Chances are you might not be able to pronounce prostatitis, let alone know the nature of this ailment that sends millions of men to their doctor each year. The most common urinary tract problem to hit men ages 50 and younger, prostatitis involves inflammation and swelling of the prostate gland and leads to a host of problems, such as pain during urination or ejaculation, tenderness in the groin and flu-like symptoms. Another part of the "fun"? Prostatitis isn't just one disease but a group of four separate conditions with no magic bullet cure-all in sight.
We wanted to know more, so we went straight to an expert: David Yao, M.D., a Santa Monica, California–based urologist who works in the UCLA Health system. Yao has been an attending urologist since 2011 and specializes in vasectomies, benign prostatic hyperplasia (BPH), hematuria and prostate-specific antigen (PSA) blood tests for prostate cancer.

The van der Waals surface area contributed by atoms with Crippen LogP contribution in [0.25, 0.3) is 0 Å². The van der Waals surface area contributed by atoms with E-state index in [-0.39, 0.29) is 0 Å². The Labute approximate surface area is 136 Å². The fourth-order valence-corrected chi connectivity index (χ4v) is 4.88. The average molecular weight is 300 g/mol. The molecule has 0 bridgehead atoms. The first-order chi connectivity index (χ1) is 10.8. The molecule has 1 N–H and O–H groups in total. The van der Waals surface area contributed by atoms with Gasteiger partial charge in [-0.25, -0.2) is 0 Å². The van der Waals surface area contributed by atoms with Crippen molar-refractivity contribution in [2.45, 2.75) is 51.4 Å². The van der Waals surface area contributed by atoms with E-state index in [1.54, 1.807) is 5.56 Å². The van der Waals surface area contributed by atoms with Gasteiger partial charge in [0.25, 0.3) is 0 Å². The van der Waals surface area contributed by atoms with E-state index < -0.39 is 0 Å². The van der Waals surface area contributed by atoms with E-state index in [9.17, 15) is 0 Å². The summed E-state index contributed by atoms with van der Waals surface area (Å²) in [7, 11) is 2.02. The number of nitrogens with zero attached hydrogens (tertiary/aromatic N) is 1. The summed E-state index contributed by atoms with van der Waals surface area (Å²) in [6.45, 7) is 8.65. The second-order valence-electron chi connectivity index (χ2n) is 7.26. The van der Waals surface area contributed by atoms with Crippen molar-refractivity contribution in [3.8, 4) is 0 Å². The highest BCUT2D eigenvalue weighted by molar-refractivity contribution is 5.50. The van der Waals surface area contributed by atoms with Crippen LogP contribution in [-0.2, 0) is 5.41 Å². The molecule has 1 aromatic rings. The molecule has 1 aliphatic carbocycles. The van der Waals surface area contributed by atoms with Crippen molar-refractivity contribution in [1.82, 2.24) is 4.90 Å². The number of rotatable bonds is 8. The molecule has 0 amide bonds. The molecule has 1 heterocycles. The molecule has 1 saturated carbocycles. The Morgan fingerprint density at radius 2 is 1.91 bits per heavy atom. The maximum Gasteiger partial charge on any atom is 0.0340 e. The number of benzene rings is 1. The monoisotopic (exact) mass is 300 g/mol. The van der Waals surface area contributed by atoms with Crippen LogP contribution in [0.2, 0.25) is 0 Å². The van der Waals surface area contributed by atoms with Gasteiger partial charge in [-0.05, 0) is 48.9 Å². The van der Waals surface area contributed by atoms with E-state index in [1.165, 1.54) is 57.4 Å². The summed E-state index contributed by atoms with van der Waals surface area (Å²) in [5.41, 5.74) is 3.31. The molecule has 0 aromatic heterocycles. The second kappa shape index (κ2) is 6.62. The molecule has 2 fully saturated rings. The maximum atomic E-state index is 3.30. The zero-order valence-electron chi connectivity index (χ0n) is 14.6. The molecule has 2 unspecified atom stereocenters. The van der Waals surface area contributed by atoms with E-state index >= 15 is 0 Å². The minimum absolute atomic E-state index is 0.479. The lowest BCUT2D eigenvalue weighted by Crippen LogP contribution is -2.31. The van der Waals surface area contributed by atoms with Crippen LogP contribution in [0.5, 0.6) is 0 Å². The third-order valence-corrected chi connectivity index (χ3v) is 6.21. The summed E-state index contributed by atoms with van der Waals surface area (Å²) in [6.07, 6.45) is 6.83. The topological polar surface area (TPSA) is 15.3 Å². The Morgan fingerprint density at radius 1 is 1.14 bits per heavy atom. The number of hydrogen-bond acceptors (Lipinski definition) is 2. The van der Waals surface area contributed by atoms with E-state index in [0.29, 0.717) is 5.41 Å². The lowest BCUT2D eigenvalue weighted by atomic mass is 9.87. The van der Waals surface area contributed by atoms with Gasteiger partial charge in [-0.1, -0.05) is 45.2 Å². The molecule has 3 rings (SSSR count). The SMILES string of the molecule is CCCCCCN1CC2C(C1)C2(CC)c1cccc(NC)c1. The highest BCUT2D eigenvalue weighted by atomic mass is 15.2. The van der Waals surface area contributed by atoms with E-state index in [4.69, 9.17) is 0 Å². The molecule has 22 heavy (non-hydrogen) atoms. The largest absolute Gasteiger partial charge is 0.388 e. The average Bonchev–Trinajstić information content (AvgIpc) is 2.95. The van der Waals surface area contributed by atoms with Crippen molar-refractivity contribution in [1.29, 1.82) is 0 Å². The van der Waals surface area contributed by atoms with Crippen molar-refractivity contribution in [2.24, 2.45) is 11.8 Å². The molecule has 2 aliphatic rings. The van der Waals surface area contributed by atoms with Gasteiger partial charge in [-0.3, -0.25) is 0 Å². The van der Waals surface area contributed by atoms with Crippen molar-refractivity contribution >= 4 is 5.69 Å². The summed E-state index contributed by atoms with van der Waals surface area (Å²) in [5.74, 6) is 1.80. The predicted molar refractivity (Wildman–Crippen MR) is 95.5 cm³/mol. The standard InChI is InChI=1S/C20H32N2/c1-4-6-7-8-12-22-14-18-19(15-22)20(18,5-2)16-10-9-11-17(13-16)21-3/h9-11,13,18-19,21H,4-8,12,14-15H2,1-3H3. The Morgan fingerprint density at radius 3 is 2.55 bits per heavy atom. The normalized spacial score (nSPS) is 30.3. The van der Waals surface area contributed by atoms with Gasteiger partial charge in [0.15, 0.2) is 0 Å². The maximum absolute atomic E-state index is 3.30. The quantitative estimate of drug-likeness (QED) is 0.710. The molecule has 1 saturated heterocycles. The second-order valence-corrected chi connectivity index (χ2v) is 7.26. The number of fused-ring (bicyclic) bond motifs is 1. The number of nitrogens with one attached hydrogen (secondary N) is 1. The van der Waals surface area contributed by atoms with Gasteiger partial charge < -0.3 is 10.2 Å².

He answered questions about prostatitis and its causes, diagnosis and prevention, and explained a diagnostic method called UPOINT.
What is prostatitis?
Yao: The technical definition of prostatitis is inflammation in prostate tissue, but clinically speaking, it's pelvic pain sometimes associated with urinary or sexual symptoms that have occurred in at least three out of the last six months.
What causes prostatitis?
There are actually four different types of prostatitis. Type I is called acute bacterial prostatitis. That means that the cause of the prostatitis is from bacteria that typically is cleared with a month of antibiotics. Type II is called chronic bacterial prostatitis, and this means that we can clear it with antibiotics but it comes back again soon afterward. But then it can eventually be cured with a long course of antibiotics.